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[Note: The following is an updated version for my original “Sanyo eneloop FAQ”, first published in May 2012]

I have been using eneloop low-self-discharge NiMH batteries since beginning of 2007, and I'm completely satisfied with them. One thing I noticed is that newcomers to the rechargeable battery arena often have similar questions/confusions about eneloop. So here is my list of eneloop Frequently Asked Questions. This list is work in progress.

[Q1] Why are there so many eneloop batteries with different capacity ratings and cycle-life numbers?
[A] There are actually three families of eneloop batteries:
- Standard version: The original Sanyo eneloop (circa 2006) was rated for capacity of 2000mAh typical for AA (800mAh for AAA) and 1000-cycle lifespan. Subsequent generations advertise longer lifespan (1500/1800/2100-cycles) at the same capacity. The charge retention rates have steadily extended from "85% after 1 year" to "90% after 1 year; 70% after 5 years"
(Refer to my uploaded photo on how to identify different generations of eneloop cells)
- High-Capacity version: The original Sanyo XX (circa 2010) was rated for 2500mAh but only 500 cycles. The charge-retention rate is slightly poorer at "75% after 1 year". Newer Panasonic eneloop PRO bumped the capacity to 2550mAh and charge-retention rate to "85% after 1 year".
- LITE version: Those have half the capacity of standard eneloop but twice the cycle life. They are not marketed in the US.

[Q2] Do I get better performance from the latest generation Panasonic eneloop cells verses earlier generation Sanyo eneloop cells?
[A] On paper, newer generation offers longer cycle life and lower self-discharge rate. In practice, however, you’ll see no difference since they all have the same capacity. The difference in charge retention rate and cycle life may become noticeable after ~10 year, if at all.

[Q3] Is there any physical difference between PRO and standard version of eneloop cells?
[A] The PRO cells are slightly thicker, with diameter of ~14.4mm (verses ~14.1mm). So they may not fit if your appliance’s battery compartment is too tight-fitting.

[Q4] What is the difference between 'Pre-Charged', 'Hybrid', 'Stay-Charged', 'Active Charged', 'Ready to Use' and 'Ready to Go'?
[A] Those are all marketing terms for Low-Self-Discharge (LSD) NiMH batteries. Sanyo first used the term 'Pre-Charged' for Sanyo eneloop back in 2006. The latest Panasonic eneloop says “Ready to use” on each cell.

[Q5] I see a lot of other brands of rechargeable batteries advertised as Pre-Charged. Are they just as good Panasonic eneloop?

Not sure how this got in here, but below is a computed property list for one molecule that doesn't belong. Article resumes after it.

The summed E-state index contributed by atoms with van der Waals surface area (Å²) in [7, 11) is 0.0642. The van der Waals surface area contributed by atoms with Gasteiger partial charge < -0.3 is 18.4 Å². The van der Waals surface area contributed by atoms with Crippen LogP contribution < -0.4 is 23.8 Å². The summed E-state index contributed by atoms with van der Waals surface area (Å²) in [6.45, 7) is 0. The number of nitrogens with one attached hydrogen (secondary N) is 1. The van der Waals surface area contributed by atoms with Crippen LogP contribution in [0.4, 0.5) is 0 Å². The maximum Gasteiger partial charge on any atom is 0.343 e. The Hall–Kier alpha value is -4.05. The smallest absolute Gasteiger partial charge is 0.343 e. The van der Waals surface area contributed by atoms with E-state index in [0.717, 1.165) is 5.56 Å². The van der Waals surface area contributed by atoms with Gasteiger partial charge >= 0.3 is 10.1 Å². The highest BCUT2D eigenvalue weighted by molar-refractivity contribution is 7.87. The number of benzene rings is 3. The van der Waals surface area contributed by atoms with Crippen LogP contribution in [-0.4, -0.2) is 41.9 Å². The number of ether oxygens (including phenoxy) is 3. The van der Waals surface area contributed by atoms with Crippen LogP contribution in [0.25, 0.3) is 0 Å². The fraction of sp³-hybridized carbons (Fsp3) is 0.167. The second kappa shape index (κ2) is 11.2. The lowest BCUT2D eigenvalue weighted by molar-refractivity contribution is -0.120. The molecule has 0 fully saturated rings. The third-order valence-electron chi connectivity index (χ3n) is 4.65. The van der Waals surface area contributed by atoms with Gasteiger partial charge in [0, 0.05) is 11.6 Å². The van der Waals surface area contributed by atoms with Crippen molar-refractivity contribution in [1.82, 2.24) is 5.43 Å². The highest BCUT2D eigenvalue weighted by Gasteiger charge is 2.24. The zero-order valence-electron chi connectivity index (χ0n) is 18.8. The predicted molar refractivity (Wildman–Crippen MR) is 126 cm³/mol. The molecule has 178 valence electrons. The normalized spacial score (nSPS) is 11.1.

[A] In general, NO. Sanyo/Panasonic eneloop is still the best in terms of charge retention rate and cycle life. Many lesser-known brand also claim to have low self discharge rate and high cycle life just like eneloop. But based on my testing, none actually delivers.

[Q6] What about the AmazonBasics Pre-Charged Rechargeable Batteries?
[A] To clarify, there are three different versions of AmazonBasic rechargeable NiMH batteries:
- The original AmazonBasics AA NiMH Pre-Charged Rechargeable Batteries came in black wrappers. They are made in China and have the capacity rating of 2000mAh. They are NOT as good as Sanyo eneloop batteries.
- The second version of AmazonBasics Pre-Charged Rechargeable Batteries came in white wrappers. They are made in Japan and also have the capacity rating of 2000mAh. They appear to be rebranded 2nd-gen eneloop.
- The third version is also black but called AmazonBasics High-Capacity Pre-Charged Rechargeable Batteries. They appear to be rebranded eneloop PRO. They are rated 2400mAh, but actual capacity is around 2550mAh.

[Q7] How do the Duracell Ion Core pre-charged Batteries compare to eneloop or AmazonBasics cells?
[A] The Duracell 'ion core' AA cells appear to be rebranded eneloop PRO AA cells, while the Duracell AAA cells are most likely rebranded 2nd-gen eneloop AAA.

[Q8] My Panasonic eneloop AA batteries say '1900mAh' on them. Are they counterfeits?
[A] All standard eneloop AA cells (from original to 4th gen) are rated "Typical 2000mAh, Minimum 1900mAh". The confusing part is that 2nd-to 4th-gen eneloop AA cell have "min.1900 mAh" printed on it, even though the actual measured capacity is typically over 2000mAh.
For AAA cells: Standard eneloop are rated "Typ 800mAh, Min 750mAh".

[Q9] How do I find out the manufacture date of my new eneloop cells?
[A] Each eneloop cell has a date code embossed on it. Shine a strong flashlight from the side and slowly rotate the cell to find it. Date codes are in the form of YY-MM. For example, if it says '12-08' that means Aug 2012.

[Q10] Date codes on my new eneloop cells indicate they are made in 2012. Should I return then for newer batteries?
[A] Relax! Unlike ordinary NiMH cells, Sanyo eneloop are still perfectly good even after 10 years in storage. Once you recharge them, they will return to 100% capacity again.

[Q11] I just received some new eneloop batteries. Do I need to recharge them before use?
[A] You can use them right out of the package. However, standard eneloop cells are only charge up to ~75% when they left factory (High-capacity version usually just ~50%), So you can use a Smart charger to 'top-off' their charges. Do NOT do this with a Dumb charger because it will badly over-charge them.